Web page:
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SWING SHIFT

John Roberts may be the new swing vote on the US Supreme Court

US Supreme Court justices Nov. 30. Seated (L-R): Stephen Breyer, Clarence Thomas, John G. Roberts, Ruth Bader Ginsburg and Samuel Alito, Jr. Standing behind (L-R): Neil Gorsuch, Sonia Sotomayor, Elena Kagan, and Brett Kavanaugh.
Reuters/Jim Young
The man in the middle.
  • Ephrat Livni
By Ephrat Livni

Senior reporter, law & politics, DC.

Published This article is more than 2 years old.

When US Supreme Court justice Anthony Kennedy announced his retirement in June, liberals were dismayed. Kennedy was appointed by a Republican president, Ronald Reagan, but during his tenure on the court he became known as “the swing vote,” a justice who might side with his more liberal colleagues on certain issues.

Since then, some have posited (paywall) that chief justice John Roberts—appointed by George W. Bush in 2005—might now occupy that position. On Dec. 21, he provided some evidence of this, voting against a stay on a lower court ruling finding Donald Trump’s newly imposed limitations on immigrants seeking asylum illegal. Roberts sided with the more liberal justices—Elena Kagan, Ruth Bader Ginsburg, Sonia Sotomayor, and Stephen Breyer. Meanwhile, the conservative wing—the two Trump appointees, Neil Gorsuch and Brett Kavanaugh, along with Clarence Thomas and Samuel Alito—would have granted the Trump administration’s request to stay the order.

With this move, Roberts proved a point he’s been trying to make of late, which is that the court is neither conservative nor liberal, and that it is the apolitical branch of government. And he confirmed the predictions of court observers, like Buzzfeed News legal editor Chris Geidner, that he’ll be the bridge between divided ideologues on the bench.

After the contentious confirmation hearing for Kavanaugh, Trump’s nominee to replace Kennedy, Roberts has been fighting a perception that the court is just another arm of the executive branch, willing to do the bidding of the president. The chief justice is attempting to ensure the legitimacy of the institution he heads.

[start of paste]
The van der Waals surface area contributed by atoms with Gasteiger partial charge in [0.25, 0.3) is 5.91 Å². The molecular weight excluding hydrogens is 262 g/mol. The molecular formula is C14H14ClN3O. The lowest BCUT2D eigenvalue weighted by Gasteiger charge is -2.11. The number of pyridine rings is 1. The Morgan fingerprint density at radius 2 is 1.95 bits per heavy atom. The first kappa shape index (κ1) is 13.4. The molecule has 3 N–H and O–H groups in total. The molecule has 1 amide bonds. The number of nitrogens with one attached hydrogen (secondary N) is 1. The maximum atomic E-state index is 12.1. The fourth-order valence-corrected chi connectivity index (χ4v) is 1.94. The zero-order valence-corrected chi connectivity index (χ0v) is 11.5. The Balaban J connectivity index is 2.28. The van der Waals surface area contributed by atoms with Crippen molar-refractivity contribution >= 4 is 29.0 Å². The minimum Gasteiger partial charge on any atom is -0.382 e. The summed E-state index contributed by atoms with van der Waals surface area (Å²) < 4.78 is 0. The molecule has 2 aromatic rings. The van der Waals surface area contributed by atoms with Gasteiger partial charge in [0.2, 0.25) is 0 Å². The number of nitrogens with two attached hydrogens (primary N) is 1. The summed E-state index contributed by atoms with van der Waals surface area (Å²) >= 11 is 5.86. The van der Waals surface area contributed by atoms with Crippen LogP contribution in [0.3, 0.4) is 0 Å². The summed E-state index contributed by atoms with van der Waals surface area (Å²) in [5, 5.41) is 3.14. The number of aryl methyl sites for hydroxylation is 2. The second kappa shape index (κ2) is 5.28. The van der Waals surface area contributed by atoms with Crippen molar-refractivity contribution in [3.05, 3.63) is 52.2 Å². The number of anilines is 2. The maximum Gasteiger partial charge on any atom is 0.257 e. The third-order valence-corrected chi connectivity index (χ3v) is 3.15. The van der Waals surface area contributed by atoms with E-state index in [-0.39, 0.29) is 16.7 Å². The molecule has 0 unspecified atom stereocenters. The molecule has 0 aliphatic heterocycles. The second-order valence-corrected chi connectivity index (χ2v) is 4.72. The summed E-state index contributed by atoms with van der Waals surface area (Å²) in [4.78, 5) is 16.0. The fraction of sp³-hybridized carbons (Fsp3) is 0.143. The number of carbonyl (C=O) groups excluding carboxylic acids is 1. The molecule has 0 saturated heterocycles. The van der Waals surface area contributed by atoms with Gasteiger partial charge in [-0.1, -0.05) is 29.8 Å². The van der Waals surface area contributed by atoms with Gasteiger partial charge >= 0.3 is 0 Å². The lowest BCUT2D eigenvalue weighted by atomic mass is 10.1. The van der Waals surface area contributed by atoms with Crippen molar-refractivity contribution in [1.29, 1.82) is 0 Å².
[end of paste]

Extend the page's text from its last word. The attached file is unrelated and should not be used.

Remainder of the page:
Roberts last month aimed a veiled criticism at Trump after the president tweeted angrily about an “Obama judge.” Uncharacteristically, the chief justice joined the political fray, if only to say that this isn’t how judges operate, telling the Associated Press, “We do not have Obama judges or Trump judges, Bush judges or Clinton judges. What we have is an extraordinary group of dedicated judges doing their level best to do equal right to those appearing before them.”

Conservatives aren’t thrilled with Roberts taking the middle path. Earlier this month, Thomas wrote an angry dissent after Roberts joined the liberals in deciding to deny review of two cases (paywall) involving Planned Parenthood. Thomas contended that the cases were not about abortion but about who can sue when a state withdraws funding to the women’s heath group, writing, “Resolving the question presented here would not even affect Planned Parenthood’s ability to challenge the states’ decisions; it concerns only the rights of individual Medicaid patients to bring their own suits.” The conservative justice concluded that the court was refusing to do “its job” for ideological reasons.

Roberts may see his job differently from Thomas now, however, given the stark politicization of the judiciary. He won’t be the first justice to shift his ideological position vis-a-vis the bench—Sandra Day O’Connor was a conservative justice who became more liberal on the bench, as did Kennedy. And though a 2015 study (paywall) in the Journal of Legal Studies on the “ideology rankings” of justices found that Roberts was “reliably conservative,” aligning with the right 58% of the time, he also appears intent on taking a measured approach now.

With Trump so vocal about his view that the judiciary is an ideological body—he tweeted a rebuke of Roberts in November, telling him to “study” the cases that show there is such a thing as “Obama judges”—Roberts is attempting to present a different picture (paywall). In a speech in October at the University of Minnesota, Roberts explained how he sees the court: “We do not sit on opposite sides of an aisle. We do not caucus in separate rooms. We do not serve one party or one interest. We serve one nation.”

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